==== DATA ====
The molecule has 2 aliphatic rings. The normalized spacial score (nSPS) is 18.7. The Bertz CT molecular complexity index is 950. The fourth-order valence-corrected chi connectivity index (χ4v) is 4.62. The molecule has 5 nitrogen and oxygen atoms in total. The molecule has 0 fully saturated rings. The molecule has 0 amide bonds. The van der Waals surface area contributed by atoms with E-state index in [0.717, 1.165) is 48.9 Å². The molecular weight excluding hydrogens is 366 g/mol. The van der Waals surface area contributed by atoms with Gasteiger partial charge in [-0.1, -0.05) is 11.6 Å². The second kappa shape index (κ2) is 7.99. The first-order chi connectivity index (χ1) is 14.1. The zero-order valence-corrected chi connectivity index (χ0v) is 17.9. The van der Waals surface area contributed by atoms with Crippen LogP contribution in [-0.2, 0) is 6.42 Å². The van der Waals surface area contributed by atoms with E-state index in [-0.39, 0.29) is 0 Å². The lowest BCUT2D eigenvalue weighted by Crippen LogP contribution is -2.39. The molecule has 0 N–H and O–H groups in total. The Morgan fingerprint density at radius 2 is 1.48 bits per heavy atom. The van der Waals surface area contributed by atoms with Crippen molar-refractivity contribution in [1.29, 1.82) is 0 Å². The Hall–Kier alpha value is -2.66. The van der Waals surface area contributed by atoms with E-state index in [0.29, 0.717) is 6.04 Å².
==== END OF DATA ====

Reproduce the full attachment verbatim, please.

The molecule has 2 aliphatic rings. The normalized spacial score (nSPS) is 18.7. The Bertz CT molecular complexity index is 950. The fourth-order valence-corrected chi connectivity index (χ4v) is 4.62. The molecule has 5 nitrogen and oxygen atoms in total. The molecule has 0 fully saturated rings. The molecule has 0 amide bonds. The van der Waals surface area contributed by atoms with E-state index in [0.717, 1.165) is 48.9 Å². The molecular weight excluding hydrogens is 366 g/mol. The van der Waals surface area contributed by atoms with Gasteiger partial charge in [-0.1, -0.05) is 11.6 Å². The second kappa shape index (κ2) is 7.99. The first-order chi connectivity index (χ1) is 14.1. The zero-order valence-corrected chi connectivity index (χ0v) is 17.9. The van der Waals surface area contributed by atoms with Crippen LogP contribution in [-0.2, 0) is 6.42 Å². The van der Waals surface area contributed by atoms with E-state index in [-0.39, 0.29) is 0 Å². The lowest BCUT2D eigenvalue weighted by Crippen LogP contribution is -2.39. The molecule has 0 N–H and O–H groups in total. The Morgan fingerprint density at radius 2 is 1.48 bits per heavy atom. The van der Waals surface area contributed by atoms with Crippen molar-refractivity contribution in [1.29, 1.82) is 0 Å². The Hall–Kier alpha value is -2.66. The van der Waals surface area contributed by atoms with E-state index in [0.29, 0.717) is 6.04 Å².